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PSC QuickScan Laser 

   PSC QuickScan Laser

Welch Allyn 3800LR-12   

 Welch Allyn CCD 3800LR & 3800LX-USB   

Intermec T2090

 Intermec T2090 w/laser


Star SP-212 Receipt Printer


Intermec 2410 Portable Terminal







Wireless Scanner


FAQ #1




FAQ #2

Barcode Depot has a special barcode reader conversion program available for all Sirsi, DRA and Dynix libraries.  Many libraries have purchased new PC/workstations this year, only to discover their PS/2 interface devices no longer are compatible with the new PC's.  Barcode Depot’s conversion program will resolve your barcode scanner problems, guaranteed!  This conversion is specifically for WorkFlows, but works great for Dynix and DRA users also.  For further details e-Mail kimbrent@barcode-depot.com  or call our toll free line at 866-556-5766 for personal attention.  Military users can access e-mail for Barcode Depot via the Army Knowledge On-Line (AKO) at kimbrent.j.olson@us.army.mil 


Barcode Depot can convert any PS/2 barcode scanner/reader from a PS/2 interface to that of a USB interface. 


A few examples of scanners and pricing:


1.     Welch Allyn (HHP) 3400 and 3800 series scanners  $128.00

2.     PSC Quickscan Plus model QS6000                            $128.00

3.     Symbol model 4000 & 6000                                $144.00

4.     Other makes and models pricing available upon request.


Each converted scanner receives thorough cleaning, adjustments, a 12-month cable and scanner guarantee from Barcode Depot, and programmed for WorkFlows, Dynix or DRA.



  http://store.barcode-depot.net/index.html you will need a login and password for this secure site.  The login & password is available from Sirsi Customer Care or by calling Barcode Depot.



Download this PDF file

Question: Why must I program our barcode scanners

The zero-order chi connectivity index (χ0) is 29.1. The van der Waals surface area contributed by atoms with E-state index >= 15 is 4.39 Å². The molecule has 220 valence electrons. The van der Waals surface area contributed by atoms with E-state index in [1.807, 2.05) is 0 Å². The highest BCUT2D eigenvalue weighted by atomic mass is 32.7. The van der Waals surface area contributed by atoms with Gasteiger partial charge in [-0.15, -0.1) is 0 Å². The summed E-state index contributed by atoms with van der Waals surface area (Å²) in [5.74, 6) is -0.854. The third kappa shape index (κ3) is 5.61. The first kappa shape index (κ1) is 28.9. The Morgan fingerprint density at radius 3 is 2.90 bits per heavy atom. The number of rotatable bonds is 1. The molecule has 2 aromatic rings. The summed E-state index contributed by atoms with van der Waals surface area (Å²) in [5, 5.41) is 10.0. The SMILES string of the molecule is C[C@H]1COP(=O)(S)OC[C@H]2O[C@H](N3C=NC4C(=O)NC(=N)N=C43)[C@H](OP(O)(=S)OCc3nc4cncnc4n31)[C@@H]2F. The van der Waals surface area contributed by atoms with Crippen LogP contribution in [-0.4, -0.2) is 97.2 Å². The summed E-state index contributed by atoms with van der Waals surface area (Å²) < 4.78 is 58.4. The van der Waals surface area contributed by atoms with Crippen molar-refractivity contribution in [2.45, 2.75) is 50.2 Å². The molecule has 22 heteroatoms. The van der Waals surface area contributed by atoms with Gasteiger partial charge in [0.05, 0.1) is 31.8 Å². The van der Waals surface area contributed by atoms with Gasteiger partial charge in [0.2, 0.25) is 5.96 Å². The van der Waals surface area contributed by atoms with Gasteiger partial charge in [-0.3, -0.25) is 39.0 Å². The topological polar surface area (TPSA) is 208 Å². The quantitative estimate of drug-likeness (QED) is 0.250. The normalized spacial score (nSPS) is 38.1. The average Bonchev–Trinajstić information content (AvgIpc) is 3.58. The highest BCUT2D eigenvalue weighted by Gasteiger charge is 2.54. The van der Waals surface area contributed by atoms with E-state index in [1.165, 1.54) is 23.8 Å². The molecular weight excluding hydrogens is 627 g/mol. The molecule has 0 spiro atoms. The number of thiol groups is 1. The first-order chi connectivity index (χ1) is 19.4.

for Sirsi Workflows?

Answer: Sirsi has always required your barcode scanners (Welch Allyn / HHP, Intermec, Symbol, or any other manufacture, to be programmed for the following reasons.

1. If your library is one of approximately 28% of all of the Workflows customers using specialized Barcode Policies to add or remove specific digits from their
scanned barcode labels, then programming is a must. A programmed scanner sends a code to Workflows to go out and access Barcode Policy, and apply each policy that has been setup in the BARCODE POLICY in Access Control. If your scanner is not programmed, Barcode Policies will never be accessed or employed.

2. If your library uses barcode label Check Digits, and your scanner is NOT programmed to perform a Read, Calculate, but NOT transmit, you will experience misreads of barcode labels that are aged, wrinkled, dirty or smudged. This type of failure will be random and appear to exhibit no exact cause. The worse case scenario would be to check out a book to the incorrect patron or to check out a book other than the book the patron has presented to you. The check digit performs a very important "confirmation" that the barcode label you just scanned is in fact a good label. So a typical "out of the box" scanner is not programmed to perform this function and is normally set to read any barcode symbology and to add a carriage return at the end of the scanned barcode.

3. Another failure is associated with libraries that have multiple length barcode labels. Here is the scenario; customer presents 3 books for checkout, first book is 14 digits, second book is 13 digits, and the third is 10 digits. Upon scanning the 14 digit barcode label, Workflows checks the correct book out to the patron, upon scanning of the second book with only 13 digits, (and an unprogrammed scanner) Workflows will ONLY overwrite the first 13 digits, leaving the 14th digit remaining in the data well. Now if you have a corresponding book that matches that barcode, you just checked out the incorrect book. If this is not caught at the moment of checkout by you or the patron, and when the book is returned it will be checked in as the 14 digit book and the patron will still be on the hook for an overdue book. Ever wonder why you have so many "Claimed Item Returned".

4. 75% of all libraries that have unprogrammed barcode scanners will experience random failures of the types I have described. Many libraries will mentally write these failures off as an unknown failure of Sirsi Workflows. I can attest to you after 14 years of working with these issues with hundreds of Sirsi customers, that it is NOT Workflows. It is your unprogrammed barcode reader.

5. Every barcode reader that is sold by Barcode Depot has been programmed specifically for Workflows. We stand firmly behind each and every product and guarantee 100% satisfaction. If you ever experience a scanning issue with one of our scanners, we will perform any special programming that your particular library requires, as part of our commitment to you to make it function exactly as Sirsi Workflows demands.